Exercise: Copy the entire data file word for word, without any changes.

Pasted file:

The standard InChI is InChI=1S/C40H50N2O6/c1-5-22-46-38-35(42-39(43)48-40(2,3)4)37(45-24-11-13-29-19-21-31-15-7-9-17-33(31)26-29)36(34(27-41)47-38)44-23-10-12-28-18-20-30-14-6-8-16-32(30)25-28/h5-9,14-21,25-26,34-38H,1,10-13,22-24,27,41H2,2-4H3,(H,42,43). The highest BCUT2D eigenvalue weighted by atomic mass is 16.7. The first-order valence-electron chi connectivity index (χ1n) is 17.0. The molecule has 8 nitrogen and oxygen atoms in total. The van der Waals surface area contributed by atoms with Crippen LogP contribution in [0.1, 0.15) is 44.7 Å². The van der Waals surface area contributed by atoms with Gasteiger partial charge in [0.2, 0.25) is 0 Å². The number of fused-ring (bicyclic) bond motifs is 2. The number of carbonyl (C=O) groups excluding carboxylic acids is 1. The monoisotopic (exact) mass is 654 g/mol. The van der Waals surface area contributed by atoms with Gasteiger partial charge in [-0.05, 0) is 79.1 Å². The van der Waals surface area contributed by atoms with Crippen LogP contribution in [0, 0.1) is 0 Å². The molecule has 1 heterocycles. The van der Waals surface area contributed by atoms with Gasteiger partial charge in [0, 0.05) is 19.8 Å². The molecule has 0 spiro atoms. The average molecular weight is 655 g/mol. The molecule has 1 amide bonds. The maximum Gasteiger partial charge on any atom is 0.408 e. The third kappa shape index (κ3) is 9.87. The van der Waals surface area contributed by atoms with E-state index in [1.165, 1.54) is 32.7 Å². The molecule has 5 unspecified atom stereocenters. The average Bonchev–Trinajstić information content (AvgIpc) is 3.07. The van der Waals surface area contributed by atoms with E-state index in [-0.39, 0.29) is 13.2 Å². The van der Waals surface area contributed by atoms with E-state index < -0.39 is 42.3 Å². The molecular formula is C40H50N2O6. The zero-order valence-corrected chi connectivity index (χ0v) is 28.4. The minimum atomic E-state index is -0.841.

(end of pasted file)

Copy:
The standard InChI is InChI=1S/C40H50N2O6/c1-5-22-46-38-35(42-39(43)48-40(2,3)4)37(45-24-11-13-29-19-21-31-15-7-9-17-33(31)26-29)36(34(27-41)47-38)44-23-10-12-28-18-20-30-14-6-8-16-32(30)25-28/h5-9,14-21,25-26,34-38H,1,10-13,22-24,27,41H2,2-4H3,(H,42,43). The highest BCUT2D eigenvalue weighted by atomic mass is 16.7. The first-order valence-electron chi connectivity index (χ1n) is 17.0. The molecule has 8 nitrogen and oxygen atoms in total. The van der Waals surface area contributed by atoms with Crippen LogP contribution in [0.1, 0.15) is 44.7 Å². The van der Waals surface area contributed by atoms with Gasteiger partial charge in [0.2, 0.25) is 0 Å². The number of fused-ring (bicyclic) bond motifs is 2. The number of carbonyl (C=O) groups excluding carboxylic acids is 1. The monoisotopic (exact) mass is 654 g/mol. The van der Waals surface area contributed by atoms with Gasteiger partial charge in [-0.05, 0) is 79.1 Å². The van der Waals surface area contributed by atoms with Crippen LogP contribution in [0, 0.1) is 0 Å². The molecule has 1 heterocycles. The van der Waals surface area contributed by atoms with Gasteiger partial charge in [0, 0.05) is 19.8 Å². The molecule has 0 spiro atoms. The average molecular weight is 655 g/mol. The molecule has 1 amide bonds. The maximum Gasteiger partial charge on any atom is 0.408 e. The third kappa shape index (κ3) is 9.87. The van der Waals surface area contributed by atoms with E-state index in [1.165, 1.54) is 32.7 Å². The molecule has 5 unspecified atom stereocenters. The average Bonchev–Trinajstić information content (AvgIpc) is 3.07. The van der Waals surface area contributed by atoms with E-state index in [-0.39, 0.29) is 13.2 Å². The van der Waals surface area contributed by atoms with E-state index < -0.39 is 42.3 Å². The molecular formula is C40H50N2O6. The zero-order valence-corrected chi connectivity index (χ0v) is 28.4. The minimum atomic E-state index is -0.841.